Transgender Day of Visibilty proclaimed from Pickering to Beaverton to Bowmanville
Published March 31, 2023 at 11:17 am
With transgender people – particularly youth – in the spotlight of late, the timing of Transgender Day of Visibility in the Region of Durham is appropriate and welcomed across each municipality.
Durham Chair John Henry said Transgender Day of Visibility is dedicated to recognizing the “many achievements of transgender, two-spirit and non-binary people” and to “celebrate their vibrancy and resilience.”
Henry said in a statement that visibility has the potential to be “truly transformative” and seeing others with shared experiences can help trans and gender-diverse people understand and affirm their own identities. “It is a vital reminder that they are not alone,” he said.
Visibility can also be a tool for social change, he added. “Creating space for gender-diverse people to live openly and to tell their own stories can de-stigmatize trans identities and contribute to greater understanding of trans experiences. This understanding is essential to combating transphobia.”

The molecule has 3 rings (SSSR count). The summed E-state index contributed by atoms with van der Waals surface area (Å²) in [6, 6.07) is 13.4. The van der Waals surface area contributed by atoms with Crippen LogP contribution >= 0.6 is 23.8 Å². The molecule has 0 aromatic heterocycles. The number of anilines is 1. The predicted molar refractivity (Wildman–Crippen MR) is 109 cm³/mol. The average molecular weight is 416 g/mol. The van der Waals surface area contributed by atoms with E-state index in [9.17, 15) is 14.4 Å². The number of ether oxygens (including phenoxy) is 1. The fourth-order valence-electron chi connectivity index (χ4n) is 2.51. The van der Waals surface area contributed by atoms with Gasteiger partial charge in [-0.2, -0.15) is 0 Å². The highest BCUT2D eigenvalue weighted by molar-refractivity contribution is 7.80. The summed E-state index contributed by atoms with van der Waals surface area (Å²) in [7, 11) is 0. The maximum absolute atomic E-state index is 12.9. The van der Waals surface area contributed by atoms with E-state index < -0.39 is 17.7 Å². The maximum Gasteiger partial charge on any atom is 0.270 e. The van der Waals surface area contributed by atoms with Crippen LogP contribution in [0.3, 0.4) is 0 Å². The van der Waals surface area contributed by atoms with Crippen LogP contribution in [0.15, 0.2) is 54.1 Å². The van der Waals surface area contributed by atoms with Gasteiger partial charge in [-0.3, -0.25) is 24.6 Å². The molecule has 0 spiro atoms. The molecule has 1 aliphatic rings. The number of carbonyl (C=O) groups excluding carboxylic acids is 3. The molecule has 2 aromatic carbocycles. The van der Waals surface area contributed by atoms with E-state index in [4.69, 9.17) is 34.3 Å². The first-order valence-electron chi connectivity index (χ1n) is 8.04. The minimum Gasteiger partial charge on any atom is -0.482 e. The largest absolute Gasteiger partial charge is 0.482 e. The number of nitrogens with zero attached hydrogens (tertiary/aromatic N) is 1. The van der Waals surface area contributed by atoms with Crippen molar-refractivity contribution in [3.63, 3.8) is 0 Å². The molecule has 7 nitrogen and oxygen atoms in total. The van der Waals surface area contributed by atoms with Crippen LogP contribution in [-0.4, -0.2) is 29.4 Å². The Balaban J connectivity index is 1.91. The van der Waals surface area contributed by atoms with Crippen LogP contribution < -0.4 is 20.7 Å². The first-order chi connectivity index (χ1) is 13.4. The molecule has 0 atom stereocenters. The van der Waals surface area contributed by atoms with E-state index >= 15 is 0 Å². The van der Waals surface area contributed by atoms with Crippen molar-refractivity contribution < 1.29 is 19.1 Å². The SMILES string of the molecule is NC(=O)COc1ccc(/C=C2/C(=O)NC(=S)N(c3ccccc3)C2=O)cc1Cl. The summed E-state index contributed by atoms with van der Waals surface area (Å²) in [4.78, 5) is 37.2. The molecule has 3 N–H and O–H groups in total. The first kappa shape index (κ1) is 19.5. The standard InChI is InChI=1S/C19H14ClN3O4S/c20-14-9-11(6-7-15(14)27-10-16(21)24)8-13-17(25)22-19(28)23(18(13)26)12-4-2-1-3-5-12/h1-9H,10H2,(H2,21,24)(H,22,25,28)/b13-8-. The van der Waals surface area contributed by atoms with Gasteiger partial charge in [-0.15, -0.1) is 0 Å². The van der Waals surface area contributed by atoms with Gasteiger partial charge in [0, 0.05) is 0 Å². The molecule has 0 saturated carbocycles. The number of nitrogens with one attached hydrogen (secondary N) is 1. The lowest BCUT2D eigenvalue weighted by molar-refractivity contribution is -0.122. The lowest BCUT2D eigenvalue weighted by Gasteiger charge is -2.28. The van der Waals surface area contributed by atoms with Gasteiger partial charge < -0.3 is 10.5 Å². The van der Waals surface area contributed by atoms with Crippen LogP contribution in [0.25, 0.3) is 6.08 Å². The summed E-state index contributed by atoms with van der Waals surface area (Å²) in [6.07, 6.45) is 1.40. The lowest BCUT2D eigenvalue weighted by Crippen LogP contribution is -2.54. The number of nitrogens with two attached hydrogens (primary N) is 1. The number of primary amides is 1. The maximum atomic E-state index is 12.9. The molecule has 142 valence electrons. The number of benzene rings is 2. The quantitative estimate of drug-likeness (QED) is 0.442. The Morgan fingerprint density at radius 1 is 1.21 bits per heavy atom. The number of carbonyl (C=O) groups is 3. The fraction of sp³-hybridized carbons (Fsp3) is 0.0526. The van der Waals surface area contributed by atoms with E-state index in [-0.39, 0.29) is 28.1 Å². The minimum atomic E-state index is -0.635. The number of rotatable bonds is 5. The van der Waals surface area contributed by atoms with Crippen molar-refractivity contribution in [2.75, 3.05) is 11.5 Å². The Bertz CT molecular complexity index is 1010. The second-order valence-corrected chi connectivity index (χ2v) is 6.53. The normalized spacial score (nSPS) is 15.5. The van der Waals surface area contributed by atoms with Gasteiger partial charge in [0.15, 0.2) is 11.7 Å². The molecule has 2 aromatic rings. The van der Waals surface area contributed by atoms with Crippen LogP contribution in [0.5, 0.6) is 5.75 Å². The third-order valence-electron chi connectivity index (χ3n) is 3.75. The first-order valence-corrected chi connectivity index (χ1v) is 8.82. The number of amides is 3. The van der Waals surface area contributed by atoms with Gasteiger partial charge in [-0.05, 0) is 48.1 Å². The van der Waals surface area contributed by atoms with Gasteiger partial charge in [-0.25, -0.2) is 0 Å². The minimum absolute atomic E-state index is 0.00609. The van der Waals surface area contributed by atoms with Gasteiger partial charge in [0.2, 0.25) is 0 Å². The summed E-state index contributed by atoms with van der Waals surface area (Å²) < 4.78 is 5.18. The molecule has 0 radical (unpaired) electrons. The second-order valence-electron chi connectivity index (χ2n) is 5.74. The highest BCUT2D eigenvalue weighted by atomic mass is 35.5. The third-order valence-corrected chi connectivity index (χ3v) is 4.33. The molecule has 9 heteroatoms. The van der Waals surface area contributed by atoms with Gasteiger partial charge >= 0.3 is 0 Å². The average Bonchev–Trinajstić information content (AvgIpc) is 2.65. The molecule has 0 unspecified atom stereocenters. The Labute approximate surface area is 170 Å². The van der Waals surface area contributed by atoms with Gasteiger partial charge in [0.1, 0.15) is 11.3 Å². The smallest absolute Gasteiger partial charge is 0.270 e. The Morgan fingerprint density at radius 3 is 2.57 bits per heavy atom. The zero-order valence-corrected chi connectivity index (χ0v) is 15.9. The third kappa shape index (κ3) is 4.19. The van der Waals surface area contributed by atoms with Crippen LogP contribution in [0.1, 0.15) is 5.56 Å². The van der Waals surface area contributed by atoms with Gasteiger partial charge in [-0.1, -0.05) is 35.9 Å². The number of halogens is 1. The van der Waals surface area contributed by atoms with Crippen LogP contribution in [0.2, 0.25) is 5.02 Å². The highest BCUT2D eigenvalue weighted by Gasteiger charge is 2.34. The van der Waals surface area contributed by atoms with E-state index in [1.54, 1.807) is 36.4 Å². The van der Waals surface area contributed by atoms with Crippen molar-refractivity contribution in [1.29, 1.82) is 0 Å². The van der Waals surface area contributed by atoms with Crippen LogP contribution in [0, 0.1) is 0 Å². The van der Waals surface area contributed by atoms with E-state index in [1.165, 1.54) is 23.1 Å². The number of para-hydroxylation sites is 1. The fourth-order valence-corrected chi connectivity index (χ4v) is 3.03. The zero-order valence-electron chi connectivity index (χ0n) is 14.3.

Henry also acknowledged there is still much work to be done. “Transgender, two-spirit and non-binary people continue to experience discrimination in employment, education, health care and housing. They are also often victims of bullying, harassment and violence,” he noted, adding that there needs to be a commitment to “challenging transphobia and all forms of gender-based discrimination” and dismantling the structures that “perpetuate these inequities.”
Durham and its member municipalities “reaffirm” their pledge to fostering a more “equitable and inclusive community” for all residents of Durham Region, he said.
“We also ask that you join us in celebrating the strength and resilience of transgender, two-spirit and non-binary people, amplifying trans voices and uplifting trans communities, today and every day.”insauga's Editorial Standards and Policies advertising